Authors: Tim Sandle (Bio Products Laboratory, Elstree, UK)
Bacteriophages (viruses that invade bacteria and can kill them) have gained renewed interest as part of measures to combat the growing tide of antimicrobial resistance. This well-documented phenomenon refers to the ability of microorganisms to resist standard antimicrobial treatments, especially antibiotics (of natural and semi-synthetic origin such as the penicillins, and purely synthetic compounds like fluoroquinolones).
The threat is enhanced where multi-drug resistance develops. Resistance emerges due to a single factor or from an accumulation of factors, including excessive and inappropriate use of antimicrobial medicines on humans and animals to poor hygiene or infection control practices. Organisms develop resistance due to adaptive responses (harboring resistance genes); through selective pressures; intrinsic resistance; or acquired resistance (via genetic transfer mechanisms: conjugation, transformation, and transduction).
A phage or bacteriophage is a virus that uses bacteria as its host. They are the most abundant organisms found throughout the Earth’s biosphere, although there are elements of biogeography, with many phages endemic to specific environments. Phages are formed of genetic material in the form of either DNA or RNA, encapsulated by a protein coat (a polyhedral). In many cases, phages kill the host bacterial cell. The types of bacteriophages of most interest as vehicles for bacterial destruction are lytic phages. These viruses disrupt the bacterial metabolism and cause the bacterium to lyse. One reason why there is an undercurrent of interest in bacteriophages is while they kill or inactivate bacterial cells, phages appear to be innocuous to human cells.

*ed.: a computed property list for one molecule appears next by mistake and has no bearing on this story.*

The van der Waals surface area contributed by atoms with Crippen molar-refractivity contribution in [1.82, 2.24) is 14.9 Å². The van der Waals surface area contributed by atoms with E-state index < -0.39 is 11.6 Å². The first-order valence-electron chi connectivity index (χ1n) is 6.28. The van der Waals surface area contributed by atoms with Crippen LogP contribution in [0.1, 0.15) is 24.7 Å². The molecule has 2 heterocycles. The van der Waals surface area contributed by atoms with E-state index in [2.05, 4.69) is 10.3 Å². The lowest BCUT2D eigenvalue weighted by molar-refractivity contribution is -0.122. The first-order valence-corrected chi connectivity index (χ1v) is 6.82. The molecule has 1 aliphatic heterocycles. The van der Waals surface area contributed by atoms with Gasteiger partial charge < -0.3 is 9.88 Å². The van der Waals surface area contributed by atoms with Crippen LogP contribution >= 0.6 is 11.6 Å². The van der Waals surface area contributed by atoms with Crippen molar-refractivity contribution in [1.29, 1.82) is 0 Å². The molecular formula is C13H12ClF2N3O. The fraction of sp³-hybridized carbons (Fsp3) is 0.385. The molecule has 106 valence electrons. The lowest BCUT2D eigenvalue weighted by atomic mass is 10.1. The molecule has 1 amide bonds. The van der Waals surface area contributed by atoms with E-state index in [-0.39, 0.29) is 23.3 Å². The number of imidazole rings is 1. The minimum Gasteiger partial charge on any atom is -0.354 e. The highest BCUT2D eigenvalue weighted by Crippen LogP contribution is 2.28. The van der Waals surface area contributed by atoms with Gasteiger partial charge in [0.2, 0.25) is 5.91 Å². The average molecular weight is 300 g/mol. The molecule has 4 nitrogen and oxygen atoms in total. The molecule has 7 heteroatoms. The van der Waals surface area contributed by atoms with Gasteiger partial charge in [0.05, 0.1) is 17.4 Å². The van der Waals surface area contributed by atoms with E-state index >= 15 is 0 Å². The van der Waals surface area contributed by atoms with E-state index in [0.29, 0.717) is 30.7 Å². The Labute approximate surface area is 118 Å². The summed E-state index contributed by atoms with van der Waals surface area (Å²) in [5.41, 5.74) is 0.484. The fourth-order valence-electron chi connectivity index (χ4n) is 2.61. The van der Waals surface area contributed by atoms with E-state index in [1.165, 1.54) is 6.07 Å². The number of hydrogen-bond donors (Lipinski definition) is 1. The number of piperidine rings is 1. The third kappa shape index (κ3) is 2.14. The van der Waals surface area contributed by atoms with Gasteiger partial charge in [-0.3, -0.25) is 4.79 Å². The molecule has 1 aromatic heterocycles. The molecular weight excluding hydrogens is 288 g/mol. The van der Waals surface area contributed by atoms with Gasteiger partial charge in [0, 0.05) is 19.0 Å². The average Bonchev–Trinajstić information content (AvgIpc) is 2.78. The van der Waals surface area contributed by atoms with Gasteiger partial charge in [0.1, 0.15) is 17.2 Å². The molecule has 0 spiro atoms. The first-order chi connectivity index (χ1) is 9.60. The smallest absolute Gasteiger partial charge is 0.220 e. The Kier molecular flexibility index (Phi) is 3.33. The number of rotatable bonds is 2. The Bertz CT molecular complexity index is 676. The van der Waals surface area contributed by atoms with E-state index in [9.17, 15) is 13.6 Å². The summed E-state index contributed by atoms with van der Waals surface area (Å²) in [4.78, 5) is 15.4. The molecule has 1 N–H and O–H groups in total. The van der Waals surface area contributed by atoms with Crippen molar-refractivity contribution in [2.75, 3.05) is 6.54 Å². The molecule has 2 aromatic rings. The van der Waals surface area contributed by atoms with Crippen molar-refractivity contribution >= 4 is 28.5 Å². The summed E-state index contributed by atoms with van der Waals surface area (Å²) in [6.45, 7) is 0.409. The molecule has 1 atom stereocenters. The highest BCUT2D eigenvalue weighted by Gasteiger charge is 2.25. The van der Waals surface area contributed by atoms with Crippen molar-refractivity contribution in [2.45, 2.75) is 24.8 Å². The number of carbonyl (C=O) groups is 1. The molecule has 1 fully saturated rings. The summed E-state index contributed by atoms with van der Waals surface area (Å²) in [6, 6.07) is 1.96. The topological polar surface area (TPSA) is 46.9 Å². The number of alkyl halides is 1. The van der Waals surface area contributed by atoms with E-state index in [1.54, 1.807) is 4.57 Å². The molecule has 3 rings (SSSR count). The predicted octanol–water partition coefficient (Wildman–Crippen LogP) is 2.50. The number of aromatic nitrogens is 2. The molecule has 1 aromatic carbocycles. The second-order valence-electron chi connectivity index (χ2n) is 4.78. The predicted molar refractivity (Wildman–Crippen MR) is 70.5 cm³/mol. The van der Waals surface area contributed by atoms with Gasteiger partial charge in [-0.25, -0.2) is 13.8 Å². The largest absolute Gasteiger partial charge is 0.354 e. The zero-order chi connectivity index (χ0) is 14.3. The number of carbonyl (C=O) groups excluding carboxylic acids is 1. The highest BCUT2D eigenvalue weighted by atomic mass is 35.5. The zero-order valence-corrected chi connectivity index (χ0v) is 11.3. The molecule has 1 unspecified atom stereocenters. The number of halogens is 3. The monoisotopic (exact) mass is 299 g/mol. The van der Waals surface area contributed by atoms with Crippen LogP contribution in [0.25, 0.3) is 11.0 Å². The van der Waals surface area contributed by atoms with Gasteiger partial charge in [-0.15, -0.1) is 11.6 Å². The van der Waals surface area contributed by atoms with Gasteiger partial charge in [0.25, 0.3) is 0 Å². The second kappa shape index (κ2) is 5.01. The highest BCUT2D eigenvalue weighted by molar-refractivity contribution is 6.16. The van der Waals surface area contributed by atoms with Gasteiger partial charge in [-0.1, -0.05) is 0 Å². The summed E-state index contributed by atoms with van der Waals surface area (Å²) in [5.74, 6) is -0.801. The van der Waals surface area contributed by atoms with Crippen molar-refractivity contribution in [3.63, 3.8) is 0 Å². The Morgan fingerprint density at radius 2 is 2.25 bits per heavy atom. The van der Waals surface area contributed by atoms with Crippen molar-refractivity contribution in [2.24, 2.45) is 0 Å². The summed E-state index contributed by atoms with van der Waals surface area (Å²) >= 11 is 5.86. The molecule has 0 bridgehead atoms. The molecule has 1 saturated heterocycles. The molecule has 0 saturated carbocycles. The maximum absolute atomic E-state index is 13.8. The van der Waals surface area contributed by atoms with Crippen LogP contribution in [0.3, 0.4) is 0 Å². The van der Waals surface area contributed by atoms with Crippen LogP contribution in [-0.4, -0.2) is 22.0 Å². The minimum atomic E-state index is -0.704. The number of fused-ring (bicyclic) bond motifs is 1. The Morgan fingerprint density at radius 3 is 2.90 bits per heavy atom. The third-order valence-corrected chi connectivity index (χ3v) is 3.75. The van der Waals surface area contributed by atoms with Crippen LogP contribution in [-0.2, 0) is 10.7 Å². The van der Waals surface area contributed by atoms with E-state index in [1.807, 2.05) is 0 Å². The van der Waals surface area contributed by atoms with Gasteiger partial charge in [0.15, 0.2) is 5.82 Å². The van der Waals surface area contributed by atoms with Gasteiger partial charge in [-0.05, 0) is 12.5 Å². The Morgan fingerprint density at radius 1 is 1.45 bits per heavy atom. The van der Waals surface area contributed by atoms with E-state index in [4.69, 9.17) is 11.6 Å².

Long and erratic history of bacteriophage research
Bacteriophages were discovered back in 1915 by William Twort. A couple of years later in 1917, Felix d’Herelle noted how some phages displayed the ability to kill bacteria. In some parts of the world, notably in the Soviet Union, research into the bacterial killing properties of bacteriophages proceeded, albeit with varying levels of success. An early study, an example, demonstrated how Staphylococcus aureus phages could be deployed to treat patients suffering from purulent diseases of the lungs and pleura; and against Pseudomonas aeruginosa eye infections. Following the expansion of antibiotics, this form of antimicrobial therapy was mostly disregarded as a significant area of research, with only a handful of phages being studied in great detail.